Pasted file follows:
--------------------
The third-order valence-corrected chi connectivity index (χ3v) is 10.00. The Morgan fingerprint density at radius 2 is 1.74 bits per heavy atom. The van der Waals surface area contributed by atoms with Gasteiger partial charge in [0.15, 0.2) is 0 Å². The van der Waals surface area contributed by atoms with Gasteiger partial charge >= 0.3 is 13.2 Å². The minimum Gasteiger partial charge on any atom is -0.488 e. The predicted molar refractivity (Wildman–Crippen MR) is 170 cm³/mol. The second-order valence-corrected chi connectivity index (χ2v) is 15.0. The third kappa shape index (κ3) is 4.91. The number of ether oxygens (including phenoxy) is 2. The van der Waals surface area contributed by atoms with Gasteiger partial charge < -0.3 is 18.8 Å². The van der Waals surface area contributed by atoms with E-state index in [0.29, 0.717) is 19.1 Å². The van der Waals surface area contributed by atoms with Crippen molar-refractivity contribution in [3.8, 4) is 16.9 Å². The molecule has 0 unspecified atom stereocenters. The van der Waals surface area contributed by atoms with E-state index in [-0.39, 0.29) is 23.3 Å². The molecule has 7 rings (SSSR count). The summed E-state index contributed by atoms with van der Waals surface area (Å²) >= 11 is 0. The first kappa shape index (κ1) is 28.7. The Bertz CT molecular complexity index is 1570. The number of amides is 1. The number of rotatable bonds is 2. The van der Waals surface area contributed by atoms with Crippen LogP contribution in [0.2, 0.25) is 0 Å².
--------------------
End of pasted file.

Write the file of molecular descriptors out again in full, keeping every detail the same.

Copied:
The third-order valence-corrected chi connectivity index (χ3v) is 10.00. The Morgan fingerprint density at radius 2 is 1.74 bits per heavy atom. The van der Waals surface area contributed by atoms with Gasteiger partial charge in [0.15, 0.2) is 0 Å². The van der Waals surface area contributed by atoms with Gasteiger partial charge >= 0.3 is 13.2 Å². The minimum Gasteiger partial charge on any atom is -0.488 e. The predicted molar refractivity (Wildman–Crippen MR) is 170 cm³/mol. The second-order valence-corrected chi connectivity index (χ2v) is 15.0. The third kappa shape index (κ3) is 4.91. The number of ether oxygens (including phenoxy) is 2. The van der Waals surface area contributed by atoms with Gasteiger partial charge < -0.3 is 18.8 Å². The van der Waals surface area contributed by atoms with E-state index in [0.29, 0.717) is 19.1 Å². The van der Waals surface area contributed by atoms with Crippen molar-refractivity contribution in [3.8, 4) is 16.9 Å². The molecule has 0 unspecified atom stereocenters. The van der Waals surface area contributed by atoms with E-state index in [-0.39, 0.29) is 23.3 Å². The molecule has 7 rings (SSSR count). The summed E-state index contributed by atoms with van der Waals surface area (Å²) >= 11 is 0. The first kappa shape index (κ1) is 28.7. The Bertz CT molecular complexity index is 1570. The number of amides is 1. The number of rotatable bonds is 2. The van der Waals surface area contributed by atoms with Crippen LogP contribution in [0.2, 0.25) is 0 Å².